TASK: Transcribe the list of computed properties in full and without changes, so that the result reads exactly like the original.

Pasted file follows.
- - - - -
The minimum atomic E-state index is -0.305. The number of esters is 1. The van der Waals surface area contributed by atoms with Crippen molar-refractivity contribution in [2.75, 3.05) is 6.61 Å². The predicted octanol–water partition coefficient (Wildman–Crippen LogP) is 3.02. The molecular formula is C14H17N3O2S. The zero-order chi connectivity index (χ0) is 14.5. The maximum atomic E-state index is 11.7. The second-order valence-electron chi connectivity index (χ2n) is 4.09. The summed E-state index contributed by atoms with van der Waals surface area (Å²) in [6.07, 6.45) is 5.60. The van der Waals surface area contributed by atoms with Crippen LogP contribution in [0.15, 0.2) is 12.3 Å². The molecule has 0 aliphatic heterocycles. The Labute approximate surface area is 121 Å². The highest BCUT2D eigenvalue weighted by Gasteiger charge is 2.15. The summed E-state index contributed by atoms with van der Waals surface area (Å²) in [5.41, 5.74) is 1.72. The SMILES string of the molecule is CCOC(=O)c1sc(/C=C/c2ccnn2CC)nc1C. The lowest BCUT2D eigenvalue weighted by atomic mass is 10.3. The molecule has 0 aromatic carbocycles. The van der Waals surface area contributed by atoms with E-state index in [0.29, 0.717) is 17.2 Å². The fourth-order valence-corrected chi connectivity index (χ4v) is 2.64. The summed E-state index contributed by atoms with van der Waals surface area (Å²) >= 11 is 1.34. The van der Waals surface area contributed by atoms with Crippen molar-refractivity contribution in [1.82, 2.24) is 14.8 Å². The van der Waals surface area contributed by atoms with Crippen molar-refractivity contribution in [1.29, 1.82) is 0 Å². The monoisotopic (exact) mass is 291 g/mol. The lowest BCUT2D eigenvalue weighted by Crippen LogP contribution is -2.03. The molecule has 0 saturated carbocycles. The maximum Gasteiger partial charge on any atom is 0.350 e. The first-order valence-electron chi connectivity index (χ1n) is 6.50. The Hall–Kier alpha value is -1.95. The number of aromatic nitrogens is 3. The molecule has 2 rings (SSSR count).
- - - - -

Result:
The minimum atomic E-state index is -0.305. The number of esters is 1. The van der Waals surface area contributed by atoms with Crippen molar-refractivity contribution in [2.75, 3.05) is 6.61 Å². The predicted octanol–water partition coefficient (Wildman–Crippen LogP) is 3.02. The molecular formula is C14H17N3O2S. The zero-order chi connectivity index (χ0) is 14.5. The maximum atomic E-state index is 11.7. The second-order valence-electron chi connectivity index (χ2n) is 4.09. The summed E-state index contributed by atoms with van der Waals surface area (Å²) in [6.07, 6.45) is 5.60. The van der Waals surface area contributed by atoms with Crippen LogP contribution in [0.15, 0.2) is 12.3 Å². The molecule has 0 aliphatic heterocycles. The Labute approximate surface area is 121 Å². The highest BCUT2D eigenvalue weighted by Gasteiger charge is 2.15. The summed E-state index contributed by atoms with van der Waals surface area (Å²) in [5.41, 5.74) is 1.72. The SMILES string of the molecule is CCOC(=O)c1sc(/C=C/c2ccnn2CC)nc1C. The lowest BCUT2D eigenvalue weighted by atomic mass is 10.3. The molecule has 0 aromatic carbocycles. The van der Waals surface area contributed by atoms with E-state index in [0.29, 0.717) is 17.2 Å². The fourth-order valence-corrected chi connectivity index (χ4v) is 2.64. The summed E-state index contributed by atoms with van der Waals surface area (Å²) >= 11 is 1.34. The van der Waals surface area contributed by atoms with Crippen molar-refractivity contribution in [1.82, 2.24) is 14.8 Å². The van der Waals surface area contributed by atoms with Crippen molar-refractivity contribution in [1.29, 1.82) is 0 Å². The monoisotopic (exact) mass is 291 g/mol. The lowest BCUT2D eigenvalue weighted by Crippen LogP contribution is -2.03. The molecule has 0 saturated carbocycles. The maximum Gasteiger partial charge on any atom is 0.350 e. The first-order valence-electron chi connectivity index (χ1n) is 6.50. The Hall–Kier alpha value is -1.95. The number of aromatic nitrogens is 3. The molecule has 2 rings (SSSR count).